Daniel Gallant first tried to kill himself when he was 12 years old, a way to escape the trauma of being raised in a home filled with sexual and physical abuse. When that didn't work, he ran away and spent the rest of his teenage years in the care of child services in British Columbia, psychiatric wards, and in juvenile detention for theft.
At 18, Gallant was living on the harsh streets of east Vancouver, squatting in abandoned buildings and doing whatever he could to feed his addiction to alcohol and drugs.
His deep frustration with himself and everything around him played right into the hands of a group of skinheads and neo-Nazis he met one day while he was smoking a joint on Granville Street. Right away, Gallant felt like he belonged with the hodgepodge of men from the Klu Klux Klan, Heritage Front, and World Church of the Creator, all driven by the belief in a superior white race.
"They gave me an outline for who to blame for my life and for the state of the world," said Gallant in an interview.
He proved his devotion and worth to the group by assaulting at least one person everyday. His record was beating up nine people in a single day.
"The attacks were fueled by hatred for other races," recalled Gallant, who has since abandoned the movement and counsels other extremists looking to reform. "One time, I went after a black guy who I had seen at a bar with his buddy. I towered over him and we started fighting. I was kicking him and yelling racial slurs at him."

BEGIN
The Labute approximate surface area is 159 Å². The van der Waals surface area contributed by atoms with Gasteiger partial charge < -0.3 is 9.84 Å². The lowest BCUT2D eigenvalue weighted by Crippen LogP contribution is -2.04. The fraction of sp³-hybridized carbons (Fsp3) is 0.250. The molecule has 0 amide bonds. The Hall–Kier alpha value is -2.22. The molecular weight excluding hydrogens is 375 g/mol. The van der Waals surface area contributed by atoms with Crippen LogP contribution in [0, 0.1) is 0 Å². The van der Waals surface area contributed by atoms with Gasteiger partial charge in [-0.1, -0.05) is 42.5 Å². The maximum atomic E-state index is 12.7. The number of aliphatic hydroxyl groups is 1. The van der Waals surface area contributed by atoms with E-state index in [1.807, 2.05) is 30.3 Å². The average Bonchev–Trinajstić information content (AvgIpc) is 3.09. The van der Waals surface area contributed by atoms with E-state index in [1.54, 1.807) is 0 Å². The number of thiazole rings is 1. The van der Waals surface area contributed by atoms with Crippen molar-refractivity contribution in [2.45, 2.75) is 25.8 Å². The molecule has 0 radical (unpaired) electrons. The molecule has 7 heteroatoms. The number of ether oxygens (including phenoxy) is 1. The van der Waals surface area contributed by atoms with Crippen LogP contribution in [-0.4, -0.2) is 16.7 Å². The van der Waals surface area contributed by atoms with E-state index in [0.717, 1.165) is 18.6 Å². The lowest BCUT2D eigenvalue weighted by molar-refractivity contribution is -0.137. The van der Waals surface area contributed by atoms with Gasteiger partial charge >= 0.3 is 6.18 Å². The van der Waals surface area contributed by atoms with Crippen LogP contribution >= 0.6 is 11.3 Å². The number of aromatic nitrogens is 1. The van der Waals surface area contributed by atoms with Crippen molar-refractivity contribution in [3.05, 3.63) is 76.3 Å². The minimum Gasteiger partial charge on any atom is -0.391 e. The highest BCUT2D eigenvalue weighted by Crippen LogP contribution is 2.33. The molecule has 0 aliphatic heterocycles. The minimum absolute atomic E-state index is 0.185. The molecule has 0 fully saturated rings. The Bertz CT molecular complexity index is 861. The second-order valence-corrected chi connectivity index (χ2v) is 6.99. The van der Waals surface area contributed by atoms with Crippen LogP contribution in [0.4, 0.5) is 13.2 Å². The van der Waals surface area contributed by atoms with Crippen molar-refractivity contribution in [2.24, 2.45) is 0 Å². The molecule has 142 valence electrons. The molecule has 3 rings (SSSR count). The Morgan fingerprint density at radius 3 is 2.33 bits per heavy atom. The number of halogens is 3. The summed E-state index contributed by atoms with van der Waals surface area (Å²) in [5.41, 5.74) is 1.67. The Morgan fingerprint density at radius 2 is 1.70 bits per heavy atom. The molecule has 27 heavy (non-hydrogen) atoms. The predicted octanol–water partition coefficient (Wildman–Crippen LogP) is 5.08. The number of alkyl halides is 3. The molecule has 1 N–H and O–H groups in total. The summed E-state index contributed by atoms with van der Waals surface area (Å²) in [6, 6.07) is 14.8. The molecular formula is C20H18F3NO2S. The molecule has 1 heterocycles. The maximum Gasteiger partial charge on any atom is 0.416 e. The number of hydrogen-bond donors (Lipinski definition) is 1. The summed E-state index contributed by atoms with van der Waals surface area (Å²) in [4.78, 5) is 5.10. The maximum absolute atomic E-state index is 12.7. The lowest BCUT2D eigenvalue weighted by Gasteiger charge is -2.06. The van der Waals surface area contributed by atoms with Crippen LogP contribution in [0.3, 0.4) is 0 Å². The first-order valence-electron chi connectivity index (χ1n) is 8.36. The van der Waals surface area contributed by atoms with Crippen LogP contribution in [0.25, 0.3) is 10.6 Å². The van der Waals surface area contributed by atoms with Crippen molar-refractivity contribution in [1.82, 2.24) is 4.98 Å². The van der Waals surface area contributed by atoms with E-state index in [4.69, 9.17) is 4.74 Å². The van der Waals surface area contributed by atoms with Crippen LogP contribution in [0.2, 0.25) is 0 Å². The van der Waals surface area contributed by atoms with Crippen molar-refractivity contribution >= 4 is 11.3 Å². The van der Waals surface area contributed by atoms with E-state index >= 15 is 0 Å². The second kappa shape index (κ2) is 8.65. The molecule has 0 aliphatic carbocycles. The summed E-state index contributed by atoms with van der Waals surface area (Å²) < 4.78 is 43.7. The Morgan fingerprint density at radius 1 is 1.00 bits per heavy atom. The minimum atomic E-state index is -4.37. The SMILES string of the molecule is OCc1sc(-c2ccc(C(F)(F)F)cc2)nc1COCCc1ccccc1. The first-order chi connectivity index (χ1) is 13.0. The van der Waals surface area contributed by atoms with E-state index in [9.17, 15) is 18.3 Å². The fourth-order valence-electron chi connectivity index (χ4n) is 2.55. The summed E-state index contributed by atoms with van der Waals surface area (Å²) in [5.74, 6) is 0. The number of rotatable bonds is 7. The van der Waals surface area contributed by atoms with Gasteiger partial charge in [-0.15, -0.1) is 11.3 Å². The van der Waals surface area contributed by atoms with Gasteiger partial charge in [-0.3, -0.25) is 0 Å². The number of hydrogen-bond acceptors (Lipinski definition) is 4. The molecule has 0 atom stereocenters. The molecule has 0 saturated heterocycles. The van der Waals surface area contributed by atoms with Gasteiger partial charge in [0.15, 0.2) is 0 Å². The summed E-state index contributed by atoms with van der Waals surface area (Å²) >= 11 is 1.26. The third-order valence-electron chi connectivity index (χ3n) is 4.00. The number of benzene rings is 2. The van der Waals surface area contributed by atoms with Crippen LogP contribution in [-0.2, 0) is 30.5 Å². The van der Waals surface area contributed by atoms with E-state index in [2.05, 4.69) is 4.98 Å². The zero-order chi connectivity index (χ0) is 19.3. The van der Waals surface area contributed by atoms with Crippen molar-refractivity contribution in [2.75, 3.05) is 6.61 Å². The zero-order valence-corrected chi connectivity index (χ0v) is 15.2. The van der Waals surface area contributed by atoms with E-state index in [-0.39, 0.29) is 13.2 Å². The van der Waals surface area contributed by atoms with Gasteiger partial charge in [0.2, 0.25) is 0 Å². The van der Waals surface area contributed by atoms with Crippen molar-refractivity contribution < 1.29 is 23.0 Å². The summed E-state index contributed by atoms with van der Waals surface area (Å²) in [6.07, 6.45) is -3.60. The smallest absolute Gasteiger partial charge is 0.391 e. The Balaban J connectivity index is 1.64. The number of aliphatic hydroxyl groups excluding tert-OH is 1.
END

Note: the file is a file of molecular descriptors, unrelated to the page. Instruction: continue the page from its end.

According to a new study, right-wing extremism in Canada is thriving — despite the fact that the movement is fragmented and plagued with infighting.
Over the course of three years, authors of a recent study, entitled Uneasy Alliances: A Look at the Right-Wing Extremist Movement in Canada, published in the journal Studies in Conflict & Terrorism, found at least 100 right-wing extremist groups operating in Canada, especially in Alberta, BC, and Quebec.
These extremists, who typically espouse nationalist, racist, and homophobic ideologies, have been responsible for a wide range of violent attacks dating back to the 1980s.
The 2014 murder of three federal police officers in New Brunswick, for example, was carried out by Justin Bourque, a so-called "lone wolf" who frequently posted pro-gun, anti-government messages on social media.
In 2008, a member of the Aryan Guard attacked a Japanese woman outside a restaurant in Calgary, drop-kicking her in the back of the head with his steel-toed boots, and yelling racist comments.
Police-reported hate crime incidents in Canada number in the thousands every year. In 2013, the last year for which there are statistics, police investigated more than 200 assaults motivated by hatred — of ethnicity, gender, sexual orientation, religion.
Internal documents from the Canadian Security Intelligence Service (CSIS) released last year warned that "lone wolf" attacks from white supremacists occur more frequently than from Islamic extremists. And according to other documents, CSIS has repeatedly warned politicians of growing anti-Islam sentiment among groups in Canada, akin to the far-right movement in Europe.